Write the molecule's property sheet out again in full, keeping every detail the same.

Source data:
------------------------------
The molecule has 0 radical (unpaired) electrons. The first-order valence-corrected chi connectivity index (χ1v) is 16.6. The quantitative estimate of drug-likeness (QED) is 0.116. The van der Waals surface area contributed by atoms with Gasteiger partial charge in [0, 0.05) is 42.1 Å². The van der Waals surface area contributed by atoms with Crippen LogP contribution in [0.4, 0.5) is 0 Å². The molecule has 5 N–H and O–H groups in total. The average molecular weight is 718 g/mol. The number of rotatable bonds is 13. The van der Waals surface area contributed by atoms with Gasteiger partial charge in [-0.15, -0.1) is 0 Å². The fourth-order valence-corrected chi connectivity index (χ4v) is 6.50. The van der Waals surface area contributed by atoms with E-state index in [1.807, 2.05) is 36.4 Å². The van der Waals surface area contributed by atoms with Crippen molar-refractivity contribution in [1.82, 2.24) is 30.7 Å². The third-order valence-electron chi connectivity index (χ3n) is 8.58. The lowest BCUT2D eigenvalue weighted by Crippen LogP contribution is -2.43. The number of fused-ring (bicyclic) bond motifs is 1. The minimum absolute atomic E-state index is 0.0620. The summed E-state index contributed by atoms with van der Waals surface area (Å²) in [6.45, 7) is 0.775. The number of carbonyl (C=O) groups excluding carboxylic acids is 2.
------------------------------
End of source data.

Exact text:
The molecule has 0 radical (unpaired) electrons. The first-order valence-corrected chi connectivity index (χ1v) is 16.6. The quantitative estimate of drug-likeness (QED) is 0.116. The van der Waals surface area contributed by atoms with Gasteiger partial charge in [0, 0.05) is 42.1 Å². The van der Waals surface area contributed by atoms with Crippen LogP contribution in [0.4, 0.5) is 0 Å². The molecule has 5 N–H and O–H groups in total. The average molecular weight is 718 g/mol. The number of rotatable bonds is 13. The van der Waals surface area contributed by atoms with Gasteiger partial charge in [-0.15, -0.1) is 0 Å². The fourth-order valence-corrected chi connectivity index (χ4v) is 6.50. The van der Waals surface area contributed by atoms with E-state index in [1.807, 2.05) is 36.4 Å². The van der Waals surface area contributed by atoms with Crippen molar-refractivity contribution in [1.82, 2.24) is 30.7 Å². The third-order valence-electron chi connectivity index (χ3n) is 8.58. The lowest BCUT2D eigenvalue weighted by Crippen LogP contribution is -2.43. The number of fused-ring (bicyclic) bond motifs is 1. The minimum absolute atomic E-state index is 0.0620. The summed E-state index contributed by atoms with van der Waals surface area (Å²) in [6.45, 7) is 0.775. The number of carbonyl (C=O) groups excluding carboxylic acids is 2.